Saturday, August 29, 2009

71. St. Stephen of Hungary (Now the Parish of St. Monica, St. Stephen of Hungary, St. Elizabeth of Hungary)

NOTE: In 2015 this church closed down and was merged with the church of St. Monica (as well as the church of St. Elizabeth of Hungary) as part of the Archdiocese of New York's great closings & mergers of 2015. St. Monica's will be the main church open for regular Masses and other events, although St. Stephen's is currently open for an 11:30am Sunday Mass (see below). This combined parish is called the Parish of St. Monica, St. Stephen of Hungary, St. Elizabeth of Hungary

(mass times & church info last updated 04/04/2016)
Address: 414 E. 82nd St. (between 1st and York)
Phone: 212.861.8500
Weekend Mass Times:
Sunday: 11:30am (English) (Until further notice)
Church Constructed: 1928

Original Website
New, Official Parish Website
About the Organ
New York City's Hungarian Churches
Little Hungary in NYC
St. Stephen of Hungary
Wikipedia: Stephen of Hungary

St. Stephen of Hungary is a small church located on the upper east side. As soon as you walk in you notice the huge beautiful stained glass behind the altar of St. Stephen of Hungary and his vision of the Lord and Holy Mother Mary - possibly an interpretation of this Hungarian king's call to conversion? This window is in fact, a focal point of the entire building, everywhere you move within you see it, can't seem to look away from it actually.

The second reading explained that all good and perfect gifts come from above, from God. I must not forget this, ever. Must not ever forget.

Must not.

I am fuzzy again today and the church and entire experience at first seemed just...very...slow. The priest's words were slow to get started then suddenly in the middle of the homily I felt myself wrapped up in them. Reflecting on the Gospel he reminded the congregation that we must not simply pay lip-service to God, our faith, or the Church. We must not simply show up each week for Mass without any other actions. These words were for me.

I've been trying to tell people lately that the Catholic church (and Christian faith), at its purest, if practiced correctly and done right is actually a very liberal, open-minded, and GOOD institution - the problem is that having been left in the care of human beings, the (often incapable) hands of humankind has done fucked up a bunch of its basic teachings, social responsibilities, not to mention tons of other things that detract from its very core and existence.

I need to figure out my place in the Church to do what I can to help maintain those good qualities and to even spread this thought I have above; to answer God's call and serve my place, whatever that may be; to perform my duty, fill my role.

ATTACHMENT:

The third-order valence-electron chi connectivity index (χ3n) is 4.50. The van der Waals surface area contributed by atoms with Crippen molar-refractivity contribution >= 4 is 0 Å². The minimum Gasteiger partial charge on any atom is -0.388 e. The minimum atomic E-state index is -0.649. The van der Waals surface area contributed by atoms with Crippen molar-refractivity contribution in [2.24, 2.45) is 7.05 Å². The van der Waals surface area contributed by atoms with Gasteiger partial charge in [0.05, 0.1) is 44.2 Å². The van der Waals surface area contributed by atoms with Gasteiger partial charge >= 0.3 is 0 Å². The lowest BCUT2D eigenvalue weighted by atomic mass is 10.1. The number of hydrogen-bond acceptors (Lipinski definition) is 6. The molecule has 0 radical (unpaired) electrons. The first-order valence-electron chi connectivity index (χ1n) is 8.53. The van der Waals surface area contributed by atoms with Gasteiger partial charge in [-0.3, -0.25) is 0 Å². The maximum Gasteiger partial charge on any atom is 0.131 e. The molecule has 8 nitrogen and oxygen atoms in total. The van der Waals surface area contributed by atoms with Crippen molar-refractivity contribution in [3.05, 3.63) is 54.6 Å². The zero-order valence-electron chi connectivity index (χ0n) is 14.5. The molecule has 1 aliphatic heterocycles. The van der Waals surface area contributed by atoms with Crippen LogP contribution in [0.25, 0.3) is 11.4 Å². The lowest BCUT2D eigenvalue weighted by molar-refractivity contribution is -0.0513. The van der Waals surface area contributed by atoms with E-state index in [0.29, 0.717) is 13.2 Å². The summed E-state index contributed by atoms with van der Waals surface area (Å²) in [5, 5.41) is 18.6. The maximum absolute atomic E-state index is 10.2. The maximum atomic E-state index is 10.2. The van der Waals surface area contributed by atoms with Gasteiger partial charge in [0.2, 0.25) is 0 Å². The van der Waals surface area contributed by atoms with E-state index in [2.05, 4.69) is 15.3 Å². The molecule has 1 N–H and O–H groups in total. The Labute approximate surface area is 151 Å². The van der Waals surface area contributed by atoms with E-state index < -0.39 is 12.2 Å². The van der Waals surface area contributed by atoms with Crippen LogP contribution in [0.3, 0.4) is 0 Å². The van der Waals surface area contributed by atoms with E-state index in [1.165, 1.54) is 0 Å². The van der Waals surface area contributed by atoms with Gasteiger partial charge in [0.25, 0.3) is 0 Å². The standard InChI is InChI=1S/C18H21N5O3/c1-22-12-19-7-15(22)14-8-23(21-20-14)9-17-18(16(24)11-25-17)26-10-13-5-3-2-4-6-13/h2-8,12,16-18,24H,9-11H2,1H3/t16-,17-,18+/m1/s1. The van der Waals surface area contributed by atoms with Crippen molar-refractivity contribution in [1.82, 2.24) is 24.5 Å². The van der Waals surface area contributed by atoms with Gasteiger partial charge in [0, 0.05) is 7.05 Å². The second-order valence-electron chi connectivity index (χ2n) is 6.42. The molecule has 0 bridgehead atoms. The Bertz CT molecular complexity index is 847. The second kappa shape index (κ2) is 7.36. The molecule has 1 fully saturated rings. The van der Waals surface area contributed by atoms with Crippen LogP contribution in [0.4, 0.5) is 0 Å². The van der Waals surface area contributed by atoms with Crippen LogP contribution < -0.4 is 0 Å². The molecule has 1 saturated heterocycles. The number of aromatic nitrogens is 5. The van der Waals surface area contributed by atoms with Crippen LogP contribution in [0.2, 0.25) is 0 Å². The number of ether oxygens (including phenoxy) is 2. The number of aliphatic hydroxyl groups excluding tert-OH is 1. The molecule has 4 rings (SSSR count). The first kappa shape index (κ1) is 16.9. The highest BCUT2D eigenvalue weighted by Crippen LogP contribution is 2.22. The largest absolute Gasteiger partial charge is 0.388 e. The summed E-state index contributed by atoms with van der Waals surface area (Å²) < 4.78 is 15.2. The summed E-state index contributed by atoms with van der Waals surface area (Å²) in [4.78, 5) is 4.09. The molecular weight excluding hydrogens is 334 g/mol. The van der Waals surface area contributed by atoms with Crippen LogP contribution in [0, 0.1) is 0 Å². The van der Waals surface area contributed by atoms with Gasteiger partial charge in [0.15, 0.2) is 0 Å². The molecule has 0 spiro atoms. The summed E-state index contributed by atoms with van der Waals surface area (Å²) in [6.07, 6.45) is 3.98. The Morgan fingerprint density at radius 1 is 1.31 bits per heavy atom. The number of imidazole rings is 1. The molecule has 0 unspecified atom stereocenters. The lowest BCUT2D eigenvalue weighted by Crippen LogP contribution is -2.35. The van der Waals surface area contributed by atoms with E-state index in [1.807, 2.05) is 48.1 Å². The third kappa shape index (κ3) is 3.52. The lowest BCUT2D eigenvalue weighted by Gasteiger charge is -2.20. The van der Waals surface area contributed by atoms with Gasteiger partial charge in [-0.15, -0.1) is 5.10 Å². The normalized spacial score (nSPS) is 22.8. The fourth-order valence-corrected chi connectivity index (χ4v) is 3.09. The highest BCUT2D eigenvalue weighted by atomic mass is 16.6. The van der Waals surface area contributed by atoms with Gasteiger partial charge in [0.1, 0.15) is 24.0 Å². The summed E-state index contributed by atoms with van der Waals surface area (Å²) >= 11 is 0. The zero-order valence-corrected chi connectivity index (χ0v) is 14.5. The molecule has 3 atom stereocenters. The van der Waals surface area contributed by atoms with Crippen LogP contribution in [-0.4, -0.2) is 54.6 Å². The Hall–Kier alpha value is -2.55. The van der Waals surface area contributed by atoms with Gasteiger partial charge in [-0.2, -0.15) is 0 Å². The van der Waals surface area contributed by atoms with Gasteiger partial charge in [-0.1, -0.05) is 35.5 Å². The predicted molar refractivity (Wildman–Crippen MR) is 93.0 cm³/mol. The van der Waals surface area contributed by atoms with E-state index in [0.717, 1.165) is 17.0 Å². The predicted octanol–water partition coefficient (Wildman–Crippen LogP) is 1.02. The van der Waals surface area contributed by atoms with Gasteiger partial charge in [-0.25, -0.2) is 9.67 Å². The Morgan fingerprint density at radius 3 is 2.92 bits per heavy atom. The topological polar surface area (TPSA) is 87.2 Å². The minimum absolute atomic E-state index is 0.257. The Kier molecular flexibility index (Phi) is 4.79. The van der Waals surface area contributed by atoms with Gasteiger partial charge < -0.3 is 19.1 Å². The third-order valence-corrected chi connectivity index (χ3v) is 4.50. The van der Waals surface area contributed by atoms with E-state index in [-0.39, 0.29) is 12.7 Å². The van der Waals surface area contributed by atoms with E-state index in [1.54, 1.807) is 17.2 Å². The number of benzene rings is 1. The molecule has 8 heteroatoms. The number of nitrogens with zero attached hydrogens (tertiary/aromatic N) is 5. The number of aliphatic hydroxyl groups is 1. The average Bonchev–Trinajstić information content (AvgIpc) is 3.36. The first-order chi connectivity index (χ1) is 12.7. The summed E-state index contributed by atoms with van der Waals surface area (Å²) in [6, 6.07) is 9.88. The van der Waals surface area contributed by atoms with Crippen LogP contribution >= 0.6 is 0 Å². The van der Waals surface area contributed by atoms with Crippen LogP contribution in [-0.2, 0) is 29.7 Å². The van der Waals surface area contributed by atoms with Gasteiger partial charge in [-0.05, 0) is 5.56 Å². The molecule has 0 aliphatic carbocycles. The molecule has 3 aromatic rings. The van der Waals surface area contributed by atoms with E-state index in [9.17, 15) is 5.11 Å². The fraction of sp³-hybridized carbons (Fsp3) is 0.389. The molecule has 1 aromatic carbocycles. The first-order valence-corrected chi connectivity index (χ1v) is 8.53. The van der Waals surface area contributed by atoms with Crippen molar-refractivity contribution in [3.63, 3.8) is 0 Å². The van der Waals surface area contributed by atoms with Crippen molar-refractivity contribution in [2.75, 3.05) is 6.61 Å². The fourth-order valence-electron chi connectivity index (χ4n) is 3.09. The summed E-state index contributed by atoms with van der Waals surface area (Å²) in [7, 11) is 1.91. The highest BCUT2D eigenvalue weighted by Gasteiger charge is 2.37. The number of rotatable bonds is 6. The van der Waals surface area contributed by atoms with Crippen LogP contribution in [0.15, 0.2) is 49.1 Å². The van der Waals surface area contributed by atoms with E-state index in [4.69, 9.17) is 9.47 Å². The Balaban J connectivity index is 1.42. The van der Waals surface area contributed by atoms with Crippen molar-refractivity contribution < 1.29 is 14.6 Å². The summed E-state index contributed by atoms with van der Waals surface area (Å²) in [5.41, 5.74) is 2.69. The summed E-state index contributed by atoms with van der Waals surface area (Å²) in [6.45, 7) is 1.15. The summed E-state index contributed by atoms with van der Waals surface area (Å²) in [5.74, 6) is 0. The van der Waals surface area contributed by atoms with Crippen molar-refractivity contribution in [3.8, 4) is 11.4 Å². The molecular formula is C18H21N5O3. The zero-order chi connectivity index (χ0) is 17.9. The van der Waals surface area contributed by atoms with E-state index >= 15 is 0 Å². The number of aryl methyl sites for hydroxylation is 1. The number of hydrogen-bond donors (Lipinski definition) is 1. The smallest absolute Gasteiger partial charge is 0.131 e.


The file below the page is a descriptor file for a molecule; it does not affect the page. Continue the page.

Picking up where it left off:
Sunday, August 23, 2009

70. Church of the Epiphany

(mass times & church info last updated 03/09/2016)
Address: 239 E. 21st St.
Phone: 212.475.1966
Weekend Mass Times: 
Sat: 4pm (English)
Sun: 8am (English), 10am (English / Family Mass), 12pm (English / Adult Choir), 7:30pm (English / Adult Contemporary)
Weekday Mass Times: 
M-F: 8am, 12:10pm (both English)
Sat: 8am (English)
Confession: Sat: 3pm-4pm, and by appt.
Every Wed: Following the OLPH Novena
First Monday: After the 8am Mass
First Saturday: 3pm
Exposition: Sat: 3-3:45pm
Miraculous Medal Novena: Monday after each daily Mass
Our Lady of Perpetual Help Novena: Wednesdays after 12:10pm Mass
Constructed: 1967
Official Website
Greenwich Times article about the church
Article About the Church's Consecration: NY Times 1887
About the Organ
The Epiphany

After a bit of a summer break - palate cleanser if you will - I am back in the city, heading back out into it, constant thoughts fighting each other and rattling around in my big stupid head, yet I am mostly at a loss of where to begin, what to write down.

There is so much to write, but perhaps, this time, it is best to be direct, exact, and save some of the heavier mumbo-jumbo (self absorbed hogwash!) for another entry to come.

"What can God do for us?"

The priest asked the congregation this question at Epiphany Church this week. I attended the 4pm Mass (such a convenient Mass to have in the middle of a Sunday! Late enough to do your Sunday morning thing, but not too late,) and was slightly distracted throughout the experience: for one thing I had stayed out quite late last night for a friend's last night in town - she's off to Divinity school, a place I often wonder if I should end up - and my head was fuzzy because of little good sleep and the way the night ended - a long story for another or never time. In addition to this, I was seated next to a child and his parents and the mother was so rough and manic in her disciplining (unwarranted, unkind, unknowing methods) that I just couldn't truly focus on the celebration happening on the altar.

I kind of floated through the Mass, not wholly present - unfortunately, because I found Church of the Epiphany to be a gorgeous modern church, constructed of a beautiful ashen gray brick, the design outstanding, reminiscent of St. John the Evangelist to me for some reason, perhaps because it is another modern east side church. The parish has been around since the 19th century, but (I learned from one of the links above,) a five-alarm fire destroyed the original building in 1963; this new building was completed in 1967.

The priest was terrific. He was African. He sang the Gospel, in a soft sweet off key, and his message was good.

The general meaning of the answer to his stated question can be found in the readings of the day when one questions themselves and therefore the answer is the same and yet different for each of us. Part of it for me, when I think upon it, at this point in my journey: everything imaginable.